(CNN) Marvel’s virtually all sadistic vigilante has been a continuing way to obtain screen fascination, yielding movies of the uneven-to-poor variety. Although a Netflix series might appear to be extra hospitable turf, “The Punisher” only marginally enhances on that legacy, yielding a grim, plodding storyline that tends to confuse body count with achievement.
Previously introduced in “Daredevil,” Jon Bernthal’s skeleton-adorned killing machine, Frank Castle, is back again, in a drama built in his status mainly because a former military man, a brief history that comes home to haunt him. He also continues to grieve for his wife, whose murder the viewer must preserve reliving — in gauzy Technicolor dreams — along with him.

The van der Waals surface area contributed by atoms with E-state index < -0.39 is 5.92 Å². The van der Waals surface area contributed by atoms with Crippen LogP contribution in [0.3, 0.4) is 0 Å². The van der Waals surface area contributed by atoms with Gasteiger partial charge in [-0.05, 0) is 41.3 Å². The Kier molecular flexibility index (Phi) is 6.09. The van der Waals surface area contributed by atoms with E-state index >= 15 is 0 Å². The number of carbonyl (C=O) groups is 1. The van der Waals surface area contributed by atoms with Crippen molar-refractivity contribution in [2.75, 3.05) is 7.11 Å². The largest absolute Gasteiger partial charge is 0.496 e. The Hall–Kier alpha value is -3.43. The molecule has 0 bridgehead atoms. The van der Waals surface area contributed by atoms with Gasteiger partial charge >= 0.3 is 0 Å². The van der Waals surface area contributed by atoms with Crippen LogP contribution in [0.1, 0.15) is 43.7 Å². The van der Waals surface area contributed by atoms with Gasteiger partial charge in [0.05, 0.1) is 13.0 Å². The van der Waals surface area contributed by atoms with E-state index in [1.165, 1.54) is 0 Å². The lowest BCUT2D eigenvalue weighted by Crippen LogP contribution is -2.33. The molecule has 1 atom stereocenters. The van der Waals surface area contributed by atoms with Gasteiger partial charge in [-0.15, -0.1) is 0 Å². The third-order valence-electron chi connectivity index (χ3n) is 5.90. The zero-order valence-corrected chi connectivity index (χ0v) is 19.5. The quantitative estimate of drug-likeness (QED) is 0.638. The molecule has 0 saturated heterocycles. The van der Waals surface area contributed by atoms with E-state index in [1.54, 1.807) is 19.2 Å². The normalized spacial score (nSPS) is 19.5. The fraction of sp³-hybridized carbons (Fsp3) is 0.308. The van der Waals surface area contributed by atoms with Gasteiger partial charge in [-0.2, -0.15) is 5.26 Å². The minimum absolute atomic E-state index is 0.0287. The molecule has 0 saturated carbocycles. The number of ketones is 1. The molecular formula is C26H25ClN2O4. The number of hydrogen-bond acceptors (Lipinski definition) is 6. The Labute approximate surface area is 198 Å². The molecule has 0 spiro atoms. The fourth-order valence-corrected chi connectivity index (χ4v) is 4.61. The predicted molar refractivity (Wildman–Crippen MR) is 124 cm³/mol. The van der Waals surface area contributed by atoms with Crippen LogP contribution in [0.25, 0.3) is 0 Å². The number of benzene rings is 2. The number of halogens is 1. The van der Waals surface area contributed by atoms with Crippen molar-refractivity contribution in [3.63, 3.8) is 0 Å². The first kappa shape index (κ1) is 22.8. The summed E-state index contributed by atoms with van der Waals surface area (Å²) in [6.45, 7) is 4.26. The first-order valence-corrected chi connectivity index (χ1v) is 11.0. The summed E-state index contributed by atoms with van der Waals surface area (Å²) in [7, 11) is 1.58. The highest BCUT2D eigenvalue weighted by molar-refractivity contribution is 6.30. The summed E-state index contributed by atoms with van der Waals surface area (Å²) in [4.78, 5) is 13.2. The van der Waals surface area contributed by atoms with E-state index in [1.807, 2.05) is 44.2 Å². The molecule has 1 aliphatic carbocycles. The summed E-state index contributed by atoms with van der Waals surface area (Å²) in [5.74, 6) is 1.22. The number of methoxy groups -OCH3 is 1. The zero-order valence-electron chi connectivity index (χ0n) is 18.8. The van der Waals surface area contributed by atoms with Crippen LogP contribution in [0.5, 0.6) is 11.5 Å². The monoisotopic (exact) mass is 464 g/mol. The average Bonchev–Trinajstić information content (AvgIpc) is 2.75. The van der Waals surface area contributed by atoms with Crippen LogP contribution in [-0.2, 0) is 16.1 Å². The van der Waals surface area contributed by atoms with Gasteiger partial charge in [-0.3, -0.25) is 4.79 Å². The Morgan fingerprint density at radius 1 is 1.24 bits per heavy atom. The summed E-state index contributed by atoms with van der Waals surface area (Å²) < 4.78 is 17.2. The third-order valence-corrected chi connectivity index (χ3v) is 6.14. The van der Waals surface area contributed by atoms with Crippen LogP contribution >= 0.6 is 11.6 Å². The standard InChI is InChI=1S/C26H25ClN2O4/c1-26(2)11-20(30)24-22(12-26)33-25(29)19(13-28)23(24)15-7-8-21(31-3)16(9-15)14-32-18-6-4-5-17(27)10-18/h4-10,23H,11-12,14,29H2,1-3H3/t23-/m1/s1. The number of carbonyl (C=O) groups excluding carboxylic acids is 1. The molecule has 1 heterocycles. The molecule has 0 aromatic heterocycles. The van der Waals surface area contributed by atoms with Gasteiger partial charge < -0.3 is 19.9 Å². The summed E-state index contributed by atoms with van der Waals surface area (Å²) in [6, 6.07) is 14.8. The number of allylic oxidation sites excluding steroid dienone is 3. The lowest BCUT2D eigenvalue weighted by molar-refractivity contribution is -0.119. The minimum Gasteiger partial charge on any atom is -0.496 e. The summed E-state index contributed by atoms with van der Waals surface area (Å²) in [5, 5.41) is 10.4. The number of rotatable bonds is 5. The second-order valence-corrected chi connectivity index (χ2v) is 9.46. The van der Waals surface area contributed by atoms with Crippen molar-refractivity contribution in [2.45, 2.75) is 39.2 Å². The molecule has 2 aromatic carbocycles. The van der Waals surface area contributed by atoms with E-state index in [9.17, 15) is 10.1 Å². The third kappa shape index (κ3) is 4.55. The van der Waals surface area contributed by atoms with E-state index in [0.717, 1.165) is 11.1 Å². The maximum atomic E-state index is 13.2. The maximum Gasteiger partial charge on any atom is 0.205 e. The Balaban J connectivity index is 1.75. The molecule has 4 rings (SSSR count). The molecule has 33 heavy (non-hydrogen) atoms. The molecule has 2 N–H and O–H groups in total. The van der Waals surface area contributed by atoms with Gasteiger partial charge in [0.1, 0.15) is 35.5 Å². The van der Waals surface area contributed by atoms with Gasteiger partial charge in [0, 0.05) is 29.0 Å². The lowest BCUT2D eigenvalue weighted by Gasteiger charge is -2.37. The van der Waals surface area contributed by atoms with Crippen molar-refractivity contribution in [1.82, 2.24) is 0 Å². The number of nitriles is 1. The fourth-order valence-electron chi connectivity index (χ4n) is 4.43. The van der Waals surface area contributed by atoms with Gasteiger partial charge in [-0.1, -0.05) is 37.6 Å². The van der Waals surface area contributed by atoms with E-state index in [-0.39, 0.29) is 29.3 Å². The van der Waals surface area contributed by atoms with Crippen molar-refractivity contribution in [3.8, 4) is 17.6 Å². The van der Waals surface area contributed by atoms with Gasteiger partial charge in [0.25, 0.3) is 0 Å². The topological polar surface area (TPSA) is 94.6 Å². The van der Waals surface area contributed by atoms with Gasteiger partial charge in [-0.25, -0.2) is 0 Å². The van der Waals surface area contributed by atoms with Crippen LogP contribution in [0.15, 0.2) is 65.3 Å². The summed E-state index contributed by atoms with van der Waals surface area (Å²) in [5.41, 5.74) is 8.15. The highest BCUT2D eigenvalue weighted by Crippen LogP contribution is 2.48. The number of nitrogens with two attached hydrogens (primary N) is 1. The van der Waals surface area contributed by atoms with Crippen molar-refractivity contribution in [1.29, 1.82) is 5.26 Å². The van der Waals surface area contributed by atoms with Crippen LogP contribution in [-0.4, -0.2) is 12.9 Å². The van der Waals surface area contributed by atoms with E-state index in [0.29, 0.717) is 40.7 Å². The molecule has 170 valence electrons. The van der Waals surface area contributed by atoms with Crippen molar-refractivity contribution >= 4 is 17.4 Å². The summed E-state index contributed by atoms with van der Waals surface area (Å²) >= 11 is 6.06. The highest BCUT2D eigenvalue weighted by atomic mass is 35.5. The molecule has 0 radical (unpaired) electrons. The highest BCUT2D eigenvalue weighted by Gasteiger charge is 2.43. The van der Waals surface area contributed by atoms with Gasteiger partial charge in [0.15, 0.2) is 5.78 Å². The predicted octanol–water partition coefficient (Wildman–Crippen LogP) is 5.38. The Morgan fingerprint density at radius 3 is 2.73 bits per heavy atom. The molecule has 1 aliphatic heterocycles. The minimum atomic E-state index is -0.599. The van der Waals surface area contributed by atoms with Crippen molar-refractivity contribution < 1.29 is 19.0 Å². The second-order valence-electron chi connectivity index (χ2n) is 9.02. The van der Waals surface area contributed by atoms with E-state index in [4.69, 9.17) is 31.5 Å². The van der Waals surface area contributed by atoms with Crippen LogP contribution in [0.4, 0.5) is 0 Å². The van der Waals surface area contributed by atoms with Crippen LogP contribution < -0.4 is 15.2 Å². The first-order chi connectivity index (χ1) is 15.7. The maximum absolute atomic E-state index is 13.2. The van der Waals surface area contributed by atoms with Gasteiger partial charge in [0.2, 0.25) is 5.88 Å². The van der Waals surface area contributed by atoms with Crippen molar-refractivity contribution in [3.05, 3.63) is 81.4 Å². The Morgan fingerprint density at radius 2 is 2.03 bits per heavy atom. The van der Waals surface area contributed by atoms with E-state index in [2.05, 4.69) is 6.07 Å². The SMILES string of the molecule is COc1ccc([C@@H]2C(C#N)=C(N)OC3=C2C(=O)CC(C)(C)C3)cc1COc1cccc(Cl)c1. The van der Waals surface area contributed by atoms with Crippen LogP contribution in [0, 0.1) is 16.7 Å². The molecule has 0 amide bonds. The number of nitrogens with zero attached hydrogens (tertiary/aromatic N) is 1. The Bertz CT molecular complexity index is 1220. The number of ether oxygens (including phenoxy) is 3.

As the series opens, everyone thinks our tortured antihero has died, aside from a former NSA analyst (“Girls'” Ebon Moss-Bachrach), a maestro of computers and surveillance who enlists Frank in a larger cause. The plot involves a mystery encircling what really happened during Castle’s service abroad, a situation which involves his past buddy Billy Russo (Ben Barnes) and a Homeland Reliability agent (Amber Rose Revah) who fields the case.
The action, when it happens, proves especially grisly. The parties postponed a “Punisher” premiere at New York Comic-Con following the mass shooting in Las Vegas, which feels like a limp acknowledgment of the show’s over-the-top violence while concurrently trying to determine distance from it.
On the way, Castle endures practically as much punishment as he dishes out (although “The Punishee” does not have quite the same band to it), and the gore factor rises to bordering-on-gratuitous heights during the closing flurry of episodes.